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NCAA Investigating God For Giving Gifts To Athletes

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NCAA Investigating God For Giving Gifts To Athletes

INDIANAPOLIS—Amid a new scandal that many are already calling the most damaging in the history of collegiate sports, the NCAA announced Tuesday that it has launched an investigation into God, Divine Creator of Heaven and Earth, for allegedly giving gifts to student-athletes.

Reports indicated that over the past several decades, the Almighty has provided hundreds of players from high-profile Division I football and basketball programs with abundant natural speed, strength, and agility, and both the universities and the players themselves are now said to be facing heavy sanctions and punishments.

“We take these allegations incredibly seriously and are doing everything in our power to determine the precise nature of God’s relationship with these college athletes,” said NCAA president Mark Emmert. “There is mounting evidence that the Lord—in blatant violation of NCAA rules and regulations—bestowed upon these players special and innate athletic abilities that other students never received.”

“Many of these young men were taking advantage of raw athletic skills as far back as high school and even middle school. God was clearly manipulating these kids from a very young age.”

“This type of behavior is completely unacceptable and threatens the very integrity of college sports,” Emmert continued. “And the NCAA will hold God fully accountable.”

According to sources close to the investigation, numerous players openly and brazenly flaunted their improperly gained athletic prowesses, while further evidence revealed that many coaches and university personnel were aware that these talents were God-given, but failed to alert the NCAA.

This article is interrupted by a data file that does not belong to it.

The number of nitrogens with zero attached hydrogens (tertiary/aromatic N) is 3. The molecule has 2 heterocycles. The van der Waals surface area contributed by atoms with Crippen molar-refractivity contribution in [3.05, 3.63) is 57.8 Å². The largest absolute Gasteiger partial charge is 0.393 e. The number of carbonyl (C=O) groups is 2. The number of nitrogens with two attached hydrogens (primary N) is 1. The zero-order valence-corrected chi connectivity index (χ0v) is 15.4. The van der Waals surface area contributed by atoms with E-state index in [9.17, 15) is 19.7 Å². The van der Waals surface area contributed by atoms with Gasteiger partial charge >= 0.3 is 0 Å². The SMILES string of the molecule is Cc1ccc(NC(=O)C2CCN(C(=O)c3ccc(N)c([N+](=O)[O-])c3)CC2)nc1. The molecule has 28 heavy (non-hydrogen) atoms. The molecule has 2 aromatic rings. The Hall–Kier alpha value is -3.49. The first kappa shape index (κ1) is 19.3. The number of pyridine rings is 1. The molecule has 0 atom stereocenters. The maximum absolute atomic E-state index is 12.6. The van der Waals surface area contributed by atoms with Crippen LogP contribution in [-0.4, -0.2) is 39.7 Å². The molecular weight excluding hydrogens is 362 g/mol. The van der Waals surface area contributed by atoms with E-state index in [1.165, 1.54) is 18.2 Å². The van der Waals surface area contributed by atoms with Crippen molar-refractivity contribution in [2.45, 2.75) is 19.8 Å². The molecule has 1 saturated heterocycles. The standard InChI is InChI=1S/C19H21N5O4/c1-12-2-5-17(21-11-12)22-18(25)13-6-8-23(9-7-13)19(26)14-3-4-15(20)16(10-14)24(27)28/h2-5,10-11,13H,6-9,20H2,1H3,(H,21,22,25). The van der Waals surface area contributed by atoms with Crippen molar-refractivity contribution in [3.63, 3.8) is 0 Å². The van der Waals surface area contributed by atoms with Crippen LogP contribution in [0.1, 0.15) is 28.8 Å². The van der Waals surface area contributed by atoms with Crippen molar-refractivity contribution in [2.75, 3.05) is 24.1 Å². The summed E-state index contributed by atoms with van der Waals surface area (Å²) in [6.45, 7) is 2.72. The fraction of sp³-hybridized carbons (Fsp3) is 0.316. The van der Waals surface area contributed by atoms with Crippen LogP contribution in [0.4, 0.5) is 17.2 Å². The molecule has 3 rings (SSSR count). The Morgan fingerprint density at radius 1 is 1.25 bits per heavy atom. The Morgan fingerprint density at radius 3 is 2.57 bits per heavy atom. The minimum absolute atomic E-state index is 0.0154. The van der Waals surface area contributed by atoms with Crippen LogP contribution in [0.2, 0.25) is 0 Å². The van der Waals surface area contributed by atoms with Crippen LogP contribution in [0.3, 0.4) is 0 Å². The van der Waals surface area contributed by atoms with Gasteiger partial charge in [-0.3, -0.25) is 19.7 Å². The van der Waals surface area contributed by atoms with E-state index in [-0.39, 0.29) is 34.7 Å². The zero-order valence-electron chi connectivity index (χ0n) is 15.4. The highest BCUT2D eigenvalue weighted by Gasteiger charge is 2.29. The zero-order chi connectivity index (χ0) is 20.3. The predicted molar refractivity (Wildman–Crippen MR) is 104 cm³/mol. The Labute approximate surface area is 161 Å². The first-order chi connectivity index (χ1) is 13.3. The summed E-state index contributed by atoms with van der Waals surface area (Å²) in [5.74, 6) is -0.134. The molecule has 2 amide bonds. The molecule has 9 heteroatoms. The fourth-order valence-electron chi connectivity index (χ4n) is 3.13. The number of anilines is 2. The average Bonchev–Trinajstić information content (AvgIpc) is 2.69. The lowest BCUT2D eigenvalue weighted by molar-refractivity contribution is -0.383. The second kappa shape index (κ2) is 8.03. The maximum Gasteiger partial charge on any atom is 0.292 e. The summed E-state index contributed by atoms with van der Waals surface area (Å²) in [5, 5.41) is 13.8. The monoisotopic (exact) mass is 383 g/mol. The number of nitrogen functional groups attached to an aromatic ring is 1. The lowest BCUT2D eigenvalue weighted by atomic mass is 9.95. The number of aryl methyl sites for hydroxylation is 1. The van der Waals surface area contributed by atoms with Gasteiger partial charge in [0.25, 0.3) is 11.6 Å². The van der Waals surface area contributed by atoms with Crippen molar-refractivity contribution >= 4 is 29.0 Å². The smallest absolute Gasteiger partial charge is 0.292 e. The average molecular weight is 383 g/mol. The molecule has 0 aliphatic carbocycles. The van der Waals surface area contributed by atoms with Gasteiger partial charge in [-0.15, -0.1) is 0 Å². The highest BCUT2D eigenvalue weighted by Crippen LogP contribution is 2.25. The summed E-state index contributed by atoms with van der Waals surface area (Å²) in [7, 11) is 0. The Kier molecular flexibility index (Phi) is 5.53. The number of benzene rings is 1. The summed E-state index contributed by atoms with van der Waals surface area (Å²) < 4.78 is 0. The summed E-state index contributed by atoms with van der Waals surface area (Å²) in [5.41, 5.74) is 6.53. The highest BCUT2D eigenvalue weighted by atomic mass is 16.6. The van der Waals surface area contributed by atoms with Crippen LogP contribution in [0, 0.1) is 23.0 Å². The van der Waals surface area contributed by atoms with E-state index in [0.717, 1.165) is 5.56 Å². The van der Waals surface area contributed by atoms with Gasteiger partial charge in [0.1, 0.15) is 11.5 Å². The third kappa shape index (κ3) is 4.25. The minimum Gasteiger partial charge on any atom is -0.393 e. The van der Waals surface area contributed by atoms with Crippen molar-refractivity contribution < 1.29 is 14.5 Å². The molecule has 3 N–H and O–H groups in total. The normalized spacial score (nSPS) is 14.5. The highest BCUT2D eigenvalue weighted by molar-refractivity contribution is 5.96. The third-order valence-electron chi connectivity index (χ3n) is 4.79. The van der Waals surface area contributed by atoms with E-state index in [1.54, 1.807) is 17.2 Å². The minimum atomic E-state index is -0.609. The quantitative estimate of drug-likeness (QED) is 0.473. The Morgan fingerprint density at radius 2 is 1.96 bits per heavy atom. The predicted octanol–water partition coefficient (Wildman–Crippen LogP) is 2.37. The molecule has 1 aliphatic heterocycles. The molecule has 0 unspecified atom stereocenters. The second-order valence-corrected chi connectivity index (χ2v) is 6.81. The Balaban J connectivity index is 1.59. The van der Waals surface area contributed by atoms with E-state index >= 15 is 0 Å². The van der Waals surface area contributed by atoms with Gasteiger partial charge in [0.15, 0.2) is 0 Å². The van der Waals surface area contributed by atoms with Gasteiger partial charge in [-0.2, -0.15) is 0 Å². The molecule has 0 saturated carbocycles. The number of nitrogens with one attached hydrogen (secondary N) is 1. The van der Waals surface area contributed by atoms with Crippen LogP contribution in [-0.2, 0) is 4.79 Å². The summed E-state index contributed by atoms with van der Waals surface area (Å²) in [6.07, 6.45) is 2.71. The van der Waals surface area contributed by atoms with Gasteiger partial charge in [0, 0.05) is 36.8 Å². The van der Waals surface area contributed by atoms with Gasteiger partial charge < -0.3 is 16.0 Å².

Reports confirmed that LSU, Tennessee, Notre Dame, UCLA, North Carolina, Oregon, USC, Louisville, Maryland, Rutgers, Alabama, Iowa, UConn, Boise State, San Diego State, Wisconsin, Illinois, Butler, Arkansas, Clemson, TCU, Washington State, Ole Miss, Baylor, UNLV, Vanderbilt, Syracuse, BC, Purdue, Ball State, Missouri, Wake Forest, Memphis, BYU, Pittsburgh, Duke, West Virginia, Virginia, Villanova, Kansas, Miami, Auburn, Ohio State, Penn State, Georgia, Georgia Tech, Florida, Florida State, Oklahoma, Oklahoma State, Arizona, Arizona State, Michigan, Michigan State, Texas, Texas Tech, and Texas A&M are among the over 300 schools implicated in the scandal.

“These rules are in place not only to maintain the competitive balance of the NCAA, but also to protect the players themselves from being exploited,” Emmert said. “Many of these young men were taking advantage of raw athletic skills as far back as high school and even middle school. God was clearly manipulating these kids from a very young age.”

“Some student-athletes have claimed that they didn’t know they were doing anything wrong by using the abilities they were born with,” Emmert added. “But ignorance is not an excuse for violating NCAA regulations.”

While the NCAA’s investigation is reportedly still in its early stages, potential punishments could be incredibly severe, including probation, the loss of scholarships, the forfeiture of wins, and, if necessary, vacating the championships of any school found to be guilty of benefiting from gifts handed down by the Lord Almighty. Sources close to the situation also told reporters that former Auburn quarterback and current Carolina Panthers star Cam Newton may be stripped of his 2010 Heisman Trophy due to a suspected connection between God and Newton’s uncanny combination of size and quickness.

“We are all obviously appalled by the accusations and plan to fully cooperate with the NCAA during their investigation,” said University of Oklahoma athletic director Joe Castiglione, who denied any knowledge of Sooners players receiving illegitimate gifts, but assured reporters that going forward, the school will strictly forbid any communication between student-athletes and God during church services or private moments of prayer. “The incredible hand-eye coordination, balance, and explosive speed—in hindsight, there’s no way most of these guys could have gotten any of that from their parents. That should have been a big red flag that something was wrong.”

“Maybe I was being naïve, but I just thought He was their Heavenly Father and Supreme Ruler,” Castiglione added. “I never thought He was breaking NCAA rules.”

At press time, NCAA officials had announced an eternal ban on God that will prevent Him from having any association with collegiate sports until the end of time.

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